Both artists have been extensively exhibited in Paris, Hannover, Hong Kong, and Singapore. "My marketing plan for them is simply to increase and vary their exposure by creating new and varied platforms for their expression," Beatrice says. "To that end, I partnered with Michael Goedhuis Gallery in New York, and we are creating a series of shows planned to travel from Manhattan to Paris and from Paris to Eugenio Lopez's Mexico City Museum and then on to S?Paolo in Brazil, as well as serve as the conduit for the introduction of their paintings to museums in North and South America (which in the last several years have demonstrated an increased interest in discovering and acquiring works by living artists of Chinese training and origin)."
Beatrice also recently signed on to represent Goedhuis Gallery artists including Cai Jin, Yu Hong, Yang Yanping, Tong Yang-tze, Shao Yinong & Mu Chen, Yang Yong, and Gu Gan.
"I believe contemporary Chinese art and the emerging market-coupled with the ongoing Chinese economic and cultural renaissance-will elevate and encourage the respect and understanding Westerners have for the Orient," Beatrice says. "The pleasure for me is to act as a mediator in this burgeoning marketplace and to use my background, connections, and affinities to facilitate it. In other words, we could call this not just the year of China but also a labor of love."
ICP Director Willis (Buzz) Hartshorn on the upcoming Show of New Photography and Video from China and the growing audience for Chinese contemporary art.
License!: How did the show come about?
Buzz Hartshorn: Our curator, Christopher Phillips, had done a lot of traveling in China when he was writing for Art News and then he began to travel there with our trustee, Artur Walther, who loves to travel, knows the Orient, and has extensively acquired Chinese photography. They visited numerous artists' studios, together and separately, and were invited to the opening of the Guang Ho biennale, where Chris was introduced to Wu Hung, professor of Chinese art history at the University of Chicago. He discovered he shared the same passion for what was emerging in China at the moment. They decided it made a lot more sense to pursue this together than separately, and that is how the collaboration between ICP and the art museum at the University of Chicago began. Then the show became so large in scope and the work became so vast in scale that The Asia Society and The Museum of Contemporary Art in Chicago needed to be included. The fact that four museums could be interested enough to decide to collaborate on a show of current Chinese photography and video is a telltale signal of the growing interest in this subject.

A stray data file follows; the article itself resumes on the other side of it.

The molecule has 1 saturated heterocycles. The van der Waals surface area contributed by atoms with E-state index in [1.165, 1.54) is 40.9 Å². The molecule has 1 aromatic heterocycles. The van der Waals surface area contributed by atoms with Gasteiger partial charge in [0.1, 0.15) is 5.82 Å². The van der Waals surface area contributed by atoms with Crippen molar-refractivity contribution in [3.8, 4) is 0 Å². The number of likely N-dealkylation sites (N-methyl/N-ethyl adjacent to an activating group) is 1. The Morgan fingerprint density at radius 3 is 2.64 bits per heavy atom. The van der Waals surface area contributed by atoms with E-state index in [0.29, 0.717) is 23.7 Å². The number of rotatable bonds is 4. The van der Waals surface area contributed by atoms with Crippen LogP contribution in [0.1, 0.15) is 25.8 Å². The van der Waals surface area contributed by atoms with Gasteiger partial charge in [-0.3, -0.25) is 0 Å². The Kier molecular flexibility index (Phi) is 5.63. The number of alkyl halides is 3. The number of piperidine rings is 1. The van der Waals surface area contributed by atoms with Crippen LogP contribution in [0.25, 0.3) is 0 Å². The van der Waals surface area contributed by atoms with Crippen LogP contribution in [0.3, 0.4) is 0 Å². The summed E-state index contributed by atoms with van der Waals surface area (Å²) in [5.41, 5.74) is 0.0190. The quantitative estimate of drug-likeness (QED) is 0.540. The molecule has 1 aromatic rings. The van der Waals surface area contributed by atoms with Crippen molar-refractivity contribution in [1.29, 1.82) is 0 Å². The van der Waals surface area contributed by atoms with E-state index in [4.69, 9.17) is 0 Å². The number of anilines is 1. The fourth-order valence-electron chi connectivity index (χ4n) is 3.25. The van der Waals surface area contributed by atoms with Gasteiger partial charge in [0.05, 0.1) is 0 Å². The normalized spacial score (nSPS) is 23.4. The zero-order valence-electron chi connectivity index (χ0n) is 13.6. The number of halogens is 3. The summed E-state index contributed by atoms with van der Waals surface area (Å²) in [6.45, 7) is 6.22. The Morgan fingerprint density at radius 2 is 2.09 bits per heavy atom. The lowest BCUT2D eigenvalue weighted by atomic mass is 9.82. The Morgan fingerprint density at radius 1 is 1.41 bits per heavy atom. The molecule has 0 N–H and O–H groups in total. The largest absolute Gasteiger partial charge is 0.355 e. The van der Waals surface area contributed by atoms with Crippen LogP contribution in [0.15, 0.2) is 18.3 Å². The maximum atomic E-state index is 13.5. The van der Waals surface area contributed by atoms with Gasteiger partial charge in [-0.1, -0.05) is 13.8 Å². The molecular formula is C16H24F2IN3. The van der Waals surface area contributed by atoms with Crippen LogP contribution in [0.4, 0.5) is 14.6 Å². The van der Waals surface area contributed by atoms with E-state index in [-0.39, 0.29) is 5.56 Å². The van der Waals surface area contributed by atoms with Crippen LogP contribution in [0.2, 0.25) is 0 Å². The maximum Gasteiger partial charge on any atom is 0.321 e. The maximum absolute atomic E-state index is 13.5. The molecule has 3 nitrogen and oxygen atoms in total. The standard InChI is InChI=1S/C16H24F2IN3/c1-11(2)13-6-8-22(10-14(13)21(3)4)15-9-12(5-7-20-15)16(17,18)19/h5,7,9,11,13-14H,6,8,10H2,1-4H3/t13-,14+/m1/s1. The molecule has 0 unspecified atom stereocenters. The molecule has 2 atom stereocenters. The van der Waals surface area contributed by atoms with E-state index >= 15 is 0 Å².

What you begin to see is that China is reaching out and not so much behind the great wall anymore, so a lot of the art we are showing is by artists who are informed by the international art scene and acting as translators of the dizzyingly rapid changes in the Chinese environment. Two artists in particular come to mind: Zhang Dali, who works with demolished urban areas and begins to sculpt them. For example, he put a hole through a wall that has the look of his profile and allows the viewer to see through it and the traditional wall it pierces into the construction area of the new one. And then there is Hai Bo, who brought together and photographed found school pictures made during the Cultural Revolution and then went out and found all these people again and re-photographed them. So you not only have this amazing juxtaposition, but the whole tension between the promises of the Cultural Revolution and what actually did and did not happen.
L!: Is the government playing a more active role in the marketing of these artists?
Hartshorn: The government has started to realize culture is good business and, therefore, has invested large amounts of money in art schools such as the Academy of Fine Arts in Guang Ho. It has a media section unlike anything I have ever seen and in a brand new building. Also, the artists now have access to all the international art events, the expositions: biannual, tri-annual, fairs, and happenings making up the global art world now.
L!: How do you see the ICP show impacting the marketplace? Is this a groundbreaking exhibition?
Hartshorn: China has been increasingly on everyone's mind recently. There was the City Cultural Festival in Paris, and as far back as 1998 the "Inside Out in Chinese Art" Show at SF MoMA and at PS1, so, no, we can't claim to be completely groundbreaking. However, this is the first Western photography and video show devoted completely to contemporary China. Four or five New York galleries: Chambers Fine Art, Michael Goedhuis Fine Art, Ethan Cohen Fine Art, and possibly Marlborough and Meg Maggio's gallery in Beijing naturally will be piggybacking on our endeavor. In addition to the catalog, the show also has catalyzed the publication of a book on the work of one of its artists: Liu Zheng. Without being too melodramatic, his art deals in a very edgy way with illness, death, and the masks of transformation of his culture and is in some ways reminiscent of Diane Arbus.
The great thing for ICP is to be taking a pivotal role in bringing hitherto unseen but still international art to the forefront of our cultural consciences.